Since the introduction of the Rane DR6 touchscreen
, our most common question has been: From my HAL, how do I control my projector and video switcher, or tell my projector screen to go up and down?
Contact Closures – Some HALs have output relay ports. These can directly drive the contact closure inputs on devices to turn on or off the projector, or to bring the screen up and down. If you need more than two closures, the Rane DR4 Logic I/O Expander (1U) connects to any HAL, adding eight more logic (TTL) I/O, and eight 5-volt pot-on-a-wall voltage inputs. Plus it has six IR remote ports for the Rane IR2 wall sensor for room combine systems or sensing that a car has pulled up to the drive-thru window. [Logic I/O HAL comparison]
Ethernet TCP/IP control on the HAL
Some video matrix switchers and projectors can be controlled using TCP/IP Ethernet messages. There are two TCP/IP approaches:
(a) If the device you want to control via Ethernet can accept ANY
TCP/IP message – perhaps even the exact ASCII text over TCP/IP messages any HAL sends, then place the HAL’s Ethernet port & the device’s Ethernet port on the same network, and program the (often fancier) projector or video switcher’s incoming Ethernet handler to deal with HAL’s exact message. HAL’s correct message protocol is found in here
– this link is to just the HAL’s ASCITT text over TCP/IP protocol. AMX
example files include a zip with full details and example code if you have such control devices.
(b) Many projectors and video switchers do not allow such fancy acceptance of any
custom incoming TCP message as described above. More often one needs an Ethernet device such as those made by or Aurora Multimedia
on the network. Aurora makes two products that can be programmed to accept the exact HAL ASCII text over TCP/IP message, and translate it into the exact TCP or RS-232 message that the projector or video switcher needs. [QXP-2
] It’s an extra step, but not uncommon in today’s IT-centric world. Very late in the year (2016), Rane will have a solution too.
The New RAD16z
is plenum-rated and in addition to 2×2 audio I/O – it includes 2×2 logic I/O also. This lets you physically place it in the ceiling above the projector or near the screen, and use the two logic outputs to turn on/off the projector or bring the screen up/down. And via the same shielded CAT 5e or better cable from the HAL, you can get audio TO &/or FROM the projector when needed. This is a great solution in classrooms and boardrooms.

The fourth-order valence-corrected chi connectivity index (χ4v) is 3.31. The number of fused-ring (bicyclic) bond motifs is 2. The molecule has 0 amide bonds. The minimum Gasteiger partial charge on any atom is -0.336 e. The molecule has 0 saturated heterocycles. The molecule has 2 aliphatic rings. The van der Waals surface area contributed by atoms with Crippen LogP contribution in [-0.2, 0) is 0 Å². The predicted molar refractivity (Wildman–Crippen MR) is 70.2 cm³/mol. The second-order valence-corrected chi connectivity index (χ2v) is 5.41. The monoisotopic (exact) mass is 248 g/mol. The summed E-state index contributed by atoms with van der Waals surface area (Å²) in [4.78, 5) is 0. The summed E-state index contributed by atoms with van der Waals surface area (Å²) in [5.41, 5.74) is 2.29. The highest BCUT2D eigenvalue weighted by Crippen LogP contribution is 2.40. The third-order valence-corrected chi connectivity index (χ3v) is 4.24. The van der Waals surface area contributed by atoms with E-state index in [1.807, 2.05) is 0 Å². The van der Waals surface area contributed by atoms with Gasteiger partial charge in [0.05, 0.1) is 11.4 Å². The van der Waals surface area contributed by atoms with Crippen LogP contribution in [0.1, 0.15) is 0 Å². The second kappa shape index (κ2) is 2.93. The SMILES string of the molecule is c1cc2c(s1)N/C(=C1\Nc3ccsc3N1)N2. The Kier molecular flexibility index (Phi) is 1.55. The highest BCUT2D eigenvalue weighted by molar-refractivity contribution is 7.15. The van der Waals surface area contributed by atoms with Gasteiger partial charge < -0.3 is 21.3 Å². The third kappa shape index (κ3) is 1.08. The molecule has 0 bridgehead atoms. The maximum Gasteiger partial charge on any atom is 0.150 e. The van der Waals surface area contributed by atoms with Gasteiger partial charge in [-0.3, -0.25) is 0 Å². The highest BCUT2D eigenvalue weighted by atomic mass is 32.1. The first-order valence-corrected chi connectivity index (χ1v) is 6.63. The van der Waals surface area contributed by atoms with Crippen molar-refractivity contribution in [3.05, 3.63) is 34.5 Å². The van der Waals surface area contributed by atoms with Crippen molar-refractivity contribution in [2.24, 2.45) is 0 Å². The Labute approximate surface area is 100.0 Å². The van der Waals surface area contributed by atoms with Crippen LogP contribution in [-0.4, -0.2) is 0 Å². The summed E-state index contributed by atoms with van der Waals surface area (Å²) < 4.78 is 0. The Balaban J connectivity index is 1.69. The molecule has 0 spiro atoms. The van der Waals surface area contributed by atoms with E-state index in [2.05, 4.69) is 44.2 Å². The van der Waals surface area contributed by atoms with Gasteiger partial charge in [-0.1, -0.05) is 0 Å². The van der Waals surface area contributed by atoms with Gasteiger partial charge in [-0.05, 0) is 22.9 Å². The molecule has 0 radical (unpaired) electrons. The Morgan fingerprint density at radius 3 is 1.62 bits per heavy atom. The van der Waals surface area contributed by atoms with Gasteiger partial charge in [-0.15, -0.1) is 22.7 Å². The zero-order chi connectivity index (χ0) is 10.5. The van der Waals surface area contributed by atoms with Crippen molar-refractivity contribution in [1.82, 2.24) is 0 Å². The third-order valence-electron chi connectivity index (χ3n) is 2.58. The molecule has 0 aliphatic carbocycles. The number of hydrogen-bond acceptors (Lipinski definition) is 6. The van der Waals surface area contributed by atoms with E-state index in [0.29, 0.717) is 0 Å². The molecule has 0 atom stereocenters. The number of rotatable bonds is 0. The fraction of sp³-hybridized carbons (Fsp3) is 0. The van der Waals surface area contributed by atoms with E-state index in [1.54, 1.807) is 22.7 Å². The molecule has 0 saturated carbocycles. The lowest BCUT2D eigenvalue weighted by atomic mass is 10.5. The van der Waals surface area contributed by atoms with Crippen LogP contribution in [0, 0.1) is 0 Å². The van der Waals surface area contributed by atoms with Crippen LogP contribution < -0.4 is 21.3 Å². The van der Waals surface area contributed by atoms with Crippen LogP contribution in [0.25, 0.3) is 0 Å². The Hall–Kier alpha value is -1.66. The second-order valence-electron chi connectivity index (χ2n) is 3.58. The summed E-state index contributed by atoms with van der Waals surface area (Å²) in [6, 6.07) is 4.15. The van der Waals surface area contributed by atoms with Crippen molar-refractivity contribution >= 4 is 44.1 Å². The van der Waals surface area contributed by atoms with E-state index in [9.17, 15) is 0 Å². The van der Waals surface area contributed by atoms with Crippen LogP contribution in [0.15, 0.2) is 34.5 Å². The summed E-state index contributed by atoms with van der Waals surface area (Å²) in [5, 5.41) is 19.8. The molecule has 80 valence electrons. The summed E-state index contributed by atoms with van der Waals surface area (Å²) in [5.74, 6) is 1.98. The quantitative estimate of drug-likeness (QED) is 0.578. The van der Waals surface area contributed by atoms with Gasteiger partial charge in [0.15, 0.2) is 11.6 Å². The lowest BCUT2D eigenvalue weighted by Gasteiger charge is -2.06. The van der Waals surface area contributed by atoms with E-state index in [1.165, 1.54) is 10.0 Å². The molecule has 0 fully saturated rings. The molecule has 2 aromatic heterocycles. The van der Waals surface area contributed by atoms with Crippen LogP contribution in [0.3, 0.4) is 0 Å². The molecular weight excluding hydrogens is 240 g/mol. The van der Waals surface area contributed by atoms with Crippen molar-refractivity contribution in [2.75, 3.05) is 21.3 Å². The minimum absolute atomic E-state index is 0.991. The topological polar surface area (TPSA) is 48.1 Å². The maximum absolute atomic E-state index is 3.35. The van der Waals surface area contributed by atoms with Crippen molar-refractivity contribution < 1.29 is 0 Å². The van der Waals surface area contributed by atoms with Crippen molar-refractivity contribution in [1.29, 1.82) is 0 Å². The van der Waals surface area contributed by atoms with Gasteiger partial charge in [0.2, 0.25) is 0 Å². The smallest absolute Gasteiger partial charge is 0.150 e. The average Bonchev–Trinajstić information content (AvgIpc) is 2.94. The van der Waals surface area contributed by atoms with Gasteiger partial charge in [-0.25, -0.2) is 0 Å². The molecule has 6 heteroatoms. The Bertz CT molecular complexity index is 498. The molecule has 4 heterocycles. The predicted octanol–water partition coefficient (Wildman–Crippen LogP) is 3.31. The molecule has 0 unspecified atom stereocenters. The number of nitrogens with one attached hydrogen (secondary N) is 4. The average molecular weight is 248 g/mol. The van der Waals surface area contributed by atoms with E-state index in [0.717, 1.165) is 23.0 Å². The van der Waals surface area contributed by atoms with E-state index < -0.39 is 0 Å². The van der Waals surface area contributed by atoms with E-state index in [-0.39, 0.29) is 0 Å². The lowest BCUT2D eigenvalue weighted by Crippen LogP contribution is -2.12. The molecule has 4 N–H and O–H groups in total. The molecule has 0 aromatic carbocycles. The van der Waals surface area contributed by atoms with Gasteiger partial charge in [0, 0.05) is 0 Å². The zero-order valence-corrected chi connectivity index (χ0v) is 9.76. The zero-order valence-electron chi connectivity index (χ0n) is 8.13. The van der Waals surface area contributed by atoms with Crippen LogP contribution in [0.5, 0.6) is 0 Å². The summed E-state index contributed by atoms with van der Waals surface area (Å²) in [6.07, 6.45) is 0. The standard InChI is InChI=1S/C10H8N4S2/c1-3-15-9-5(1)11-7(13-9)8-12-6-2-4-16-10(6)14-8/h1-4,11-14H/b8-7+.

The Even Newer RAD26
A third even newer device with 3 logic inputs and outputs is the RAD26
. This contains considerably more stuff though, such as headphone amp, and customizable user interface – so is overkill if you’re only looking for logic I/O to control something. (Here’s a link to the blog article
with RAD26 video).
How do end users toggle the projector or video switchers?
One simple way is to place a toggle checkbox or two on a DR6 touch screen, Web Control page or DR2. One toggle button turns the projector on. Another can bring the screen up or down.
If you have a video switcher with three possible video sources, place a 3-position selector on a DR6 or web page. Then link it to a 3-position selector with labels for: Computer, Blu-ray and Camera. Once you link the selector to an External Control selector, when Computer is selected, the HAL automatically sends the Ethernet ASCII message, and it tells the video switcher to select PC. When selecting Blu-ray, the HAL sends the “select Blu-ray” message.
Or to truly ease the end user interface and make selection automatic, use the Rane RAD27 USB Audio device as the computer’s sound card. Once the USB-connected computer gives the RAD27 permission to be the soundcard, the HAL can be programmed to automatically send the messages to
(1) turn on the projector,
(2) lower the screen,
(3) select the computer video on the video switcher,
(4) lower the lights & curtains and
(5) start your TCP/IP-controlled popcorn maker.
And if you’ve got an Ethernet-enabled refrigerator, it can send a message to Amazon.com to restock the beverages that are running low.